Moving Monday: 8 U.S. Cities With International Flair

Looking for a hometown with a bit of global appeal? Try one of these cities with influences from overseas.

If you’ve ever gotten sucked into a marathon of HGTV’s House Hunters International (who hasn’t?), you’ve probably daydreamed about picking up and moving to a brand new country. While the idea is certainly exciting, most of us have family, friends and other ties that make moving abroad impractical. Fortunately, there are several places in the U.S. whose architecture and culture are reminiscent of areas overseas. If you’re craving a bit of worldly appeal in your next hometown, check out our list of 10 U.S. cities with international flair.

Photo by: AlbertPego/iStock/Thinkstock Boston's historic Beacon Hill neighborhood is known for its brick sidewalks and narrow, gaslit streets.


One of the oldest cities in the U.S., Boston was founded in 1630 by Puritan colonists from England, and to this day, its oldest neighborhoods still evoke a quaint English town. Beacon Hill, with its brick sidewalks and narrow, gaslit streets, is a prime example.

Photo by: C J N photography/iStock/Thinkstock The French Quarter, also known as the Vieux Carré, is the oldest neighborhood in New Orleans and a National Historic Landmark.

New Orleans

Founded in 1718 by French colonists, New Orleans boasts an intriguing blend of French and Spanish Creole architecture, particularly in the famous French Quarter. Although much of the district’s original architecture was destroyed in the Great New Orleans Fire of 1788, the newer 19th-century architecture still exudes a historic feel typically characteristic of European towns.

Photo © San Francisco's Chinatown is the oldest Chinatown in North America and the largest Chinese community outside Asia.

San Francisco

You can find a taste of many cultures in The City by the Bay: Stop by Chinatown (the oldest in the U.S. and the largest outside of Asia) for authentic dim sum, experience the tranquility of a Japanese tea garden at Golden Gate Park, or marvel at the Greek-inspired architecture of the Palace of Fine Arts. At every turn, the city blends a variety of influences for a feel that’s distinctly San Franciscan.

Photos by: RiverNorthPhotography/iStock/Thinkstock Bavarian-style timber-framed buildings and a covered wooden bridge are two highlights of Frankenmuth.

Frankenmuth, Mich.

Known as Little Bavaria, Frankenmuth was settled in 1845 by immigrants from the Franconia region of Germany, and the city’s Franconian heritage is still evident today in its timber-framed buildings and covered wooden bridge, or Holz Brucke. Frankenmuth hosts several festivals throughout the year inspired by its roots, including Bavarian Fest, Oktoberfest and the World Expo of Beer.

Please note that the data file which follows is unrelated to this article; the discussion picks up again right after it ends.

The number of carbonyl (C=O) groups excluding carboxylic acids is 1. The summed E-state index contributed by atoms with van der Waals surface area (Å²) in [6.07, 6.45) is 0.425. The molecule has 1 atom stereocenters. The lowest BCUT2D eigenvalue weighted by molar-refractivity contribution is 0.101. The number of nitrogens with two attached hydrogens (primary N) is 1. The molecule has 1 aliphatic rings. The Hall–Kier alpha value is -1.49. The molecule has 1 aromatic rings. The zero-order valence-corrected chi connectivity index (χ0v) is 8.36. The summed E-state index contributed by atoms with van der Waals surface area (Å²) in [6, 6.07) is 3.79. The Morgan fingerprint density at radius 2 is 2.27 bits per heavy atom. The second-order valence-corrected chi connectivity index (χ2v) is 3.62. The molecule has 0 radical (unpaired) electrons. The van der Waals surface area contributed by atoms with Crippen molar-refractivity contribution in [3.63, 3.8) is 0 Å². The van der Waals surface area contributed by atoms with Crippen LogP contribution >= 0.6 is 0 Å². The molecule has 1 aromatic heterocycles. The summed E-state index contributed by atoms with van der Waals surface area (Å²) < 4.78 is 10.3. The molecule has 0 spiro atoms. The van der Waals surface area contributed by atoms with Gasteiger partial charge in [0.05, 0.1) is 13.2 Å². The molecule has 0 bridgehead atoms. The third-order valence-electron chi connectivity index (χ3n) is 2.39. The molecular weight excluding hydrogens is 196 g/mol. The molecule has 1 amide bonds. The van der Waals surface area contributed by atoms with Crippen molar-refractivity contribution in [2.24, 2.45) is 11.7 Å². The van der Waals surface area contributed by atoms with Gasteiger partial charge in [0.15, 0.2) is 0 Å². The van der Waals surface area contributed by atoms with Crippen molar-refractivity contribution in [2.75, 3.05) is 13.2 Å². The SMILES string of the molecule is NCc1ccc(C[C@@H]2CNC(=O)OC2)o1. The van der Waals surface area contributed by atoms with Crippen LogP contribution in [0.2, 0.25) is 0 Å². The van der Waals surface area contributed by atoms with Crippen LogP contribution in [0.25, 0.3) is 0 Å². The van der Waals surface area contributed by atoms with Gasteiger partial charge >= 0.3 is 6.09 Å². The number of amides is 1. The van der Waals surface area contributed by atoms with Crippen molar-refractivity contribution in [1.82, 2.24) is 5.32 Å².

Photo © Cuban culture permeates Miami's Little Havana neighborhood.


Geographically and culturally at the crossroads of Latin America, Miami is a high-energy melting pot with world-class dining, nightlife and art scenes. The Little Havana neighborhood – where you can get authentic Cuban coffee or a hand-rolled cigar – represents the heart of the city’s iconic Cuban culture.

Photo by: bpperry/iStock/Thinkstock Mediterranean-style homes and buildings dot the coast of Santa Barbara, Calif.

Santa Barbara, Calif.

For a Mediterranean vibe in America, look to the southern coast of California. With its year-long mild climate, beautiful beaches and Spanish-inspired architecture, Santa Barbara has been described as The American Riviera. The city also holds annual festivals celebrating Spanish and French culture.

Photos by: csterken/iStock/Thinkstock Holland, home to the only authentic, working Dutch windmill in the U.S., holds an annual tulip festival every May.

Holland, Mich.

Founded by Dutch settlers in 1847, this idyllic town offers a hint of the Netherlands with its fields of tulips, cobblestone sidewalks and quaint shops. Each May, Holland hosts the Tulip Time Festival, which features parades, traditional Dutch dance performances, Dutch food and, of course, thousands of beautiful tulips. The city is also home to the 250-year-old De Zwaan, the only authentic, working Dutch windmill in the U.S.

Photo by: SergiyN/iStock/Thinkstock Waikiki Beach in Honolulu is Hawaii's main resort area.


If it’s the tropical beachside retreats that call your name on House Hunters International, Hawaii is your U.S. answer. Honolulu, the state’s vibrant epicenter, has a rich, historic feel, thanks to landmarks like Iolani Palace and the Kawaiahao Church. And, of course, the city’s warm climate and world-famous beaches make living here feel like a year-round vacation.

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